Renowned journalist Thierry Cruvellier takes us into the dark heart of Cambodia's Khmer Rouge with The Master of Confessions, a suspenseful account of a Chief Interrogator's trial for war crimes.
On April 17, 1975, the communist Khmer Rouge, led by its secretive prime minister Pol Pot, took over Cambodia. Renaming the country Democratic Kampuchea, they cut the nation off from the world and began systematically killing and starving two million of their people.
Thirty years after their fall, a man named Duch (pronounced "Doïk"), who had served as Chief Prison officer of S21, the regime's central prison complex, stood trial for war crimes and crimes against humanity. Unlike any other tribunal defendant, Duch acknowledged his personal responsibility, pleaded guilty, and asked for forgiveness from his victims. In The Master of Confessions, Thierry Cruvellier uses the trial to tell the horrifying story of this terrible chapter in history.
Cruvellier offers a psychologically penetrating, devastating look at the victims, the torturers, and the regime itself, searching to answer crucial questions about culpability. Self-drawing on his knowledge, and experience, Cruvellier delivers a startling work of journalistic history—by turns deeply moving, horrifying, and darkly funny.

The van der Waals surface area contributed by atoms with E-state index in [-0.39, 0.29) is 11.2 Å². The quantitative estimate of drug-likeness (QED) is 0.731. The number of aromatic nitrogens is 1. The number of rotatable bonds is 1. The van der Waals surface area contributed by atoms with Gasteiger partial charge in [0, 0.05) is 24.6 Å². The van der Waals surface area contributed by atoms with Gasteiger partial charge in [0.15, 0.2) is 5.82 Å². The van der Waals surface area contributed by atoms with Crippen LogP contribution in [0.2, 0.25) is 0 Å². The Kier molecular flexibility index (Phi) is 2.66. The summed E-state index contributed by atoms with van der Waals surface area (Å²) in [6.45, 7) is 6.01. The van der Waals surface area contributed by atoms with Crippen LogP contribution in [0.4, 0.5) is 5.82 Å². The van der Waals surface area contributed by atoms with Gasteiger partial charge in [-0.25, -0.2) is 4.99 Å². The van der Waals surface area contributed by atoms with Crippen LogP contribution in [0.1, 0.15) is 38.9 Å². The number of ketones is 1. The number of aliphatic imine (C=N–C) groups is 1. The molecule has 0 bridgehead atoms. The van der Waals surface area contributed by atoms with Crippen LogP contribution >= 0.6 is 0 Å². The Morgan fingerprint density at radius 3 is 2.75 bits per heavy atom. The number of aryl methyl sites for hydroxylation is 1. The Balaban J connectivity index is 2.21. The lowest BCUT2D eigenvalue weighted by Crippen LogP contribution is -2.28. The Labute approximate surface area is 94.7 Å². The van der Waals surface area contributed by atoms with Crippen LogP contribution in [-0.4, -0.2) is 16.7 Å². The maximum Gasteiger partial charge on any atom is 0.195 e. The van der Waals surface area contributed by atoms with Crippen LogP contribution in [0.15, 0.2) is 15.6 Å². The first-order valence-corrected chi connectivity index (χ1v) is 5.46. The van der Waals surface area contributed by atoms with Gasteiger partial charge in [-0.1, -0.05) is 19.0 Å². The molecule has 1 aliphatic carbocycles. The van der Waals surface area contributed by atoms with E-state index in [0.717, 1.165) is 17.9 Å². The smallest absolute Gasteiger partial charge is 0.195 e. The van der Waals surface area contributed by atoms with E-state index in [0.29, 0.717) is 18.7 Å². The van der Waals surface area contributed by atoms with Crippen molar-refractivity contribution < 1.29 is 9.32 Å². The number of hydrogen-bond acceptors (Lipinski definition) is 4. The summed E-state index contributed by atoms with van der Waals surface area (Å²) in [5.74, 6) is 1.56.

Journalist Cruvellier (Court of Remorse: Inside the International Criminal Tribunal for Rwanda) turns his attention to the matter of Kaing Guek Eav, also known as Duch, the one-time director of S-21, one of the many prisons run by the Khmer Rouge during their bloody control of Cambodia from 1975-1979. Cruvellier portrays Duch as both perpetrator and victim, butcher and penitent defendant, monster and schoolteacher, in a contradictory manner which exemplifies the banality of evil and the flexibility of the human spirit. Leaving no detail untouched, Cruvellier takes readers in a meandering tour of Duch's life, the corpse-filled reign of the Khmer Rouge, the vicissitudes of the trial itself, and the legacy created. It's a sobering story of a horrifying episode in recent history, rich in detail and thoroughly-researched. In raising the question as to whether Duch was a man caught up in a struggle to survive or a genuinely evil person, Cruvellier tells a complicated, disturbing tale. However, at times the tone shifts from oddly poetic to detached, lending the text a distractingly varied amount of emotion, sympathy, and outrage. The result, though, is an unforgettable, overwhelming, exploration of a tragic period which shouldn't be forgotten or overlooked.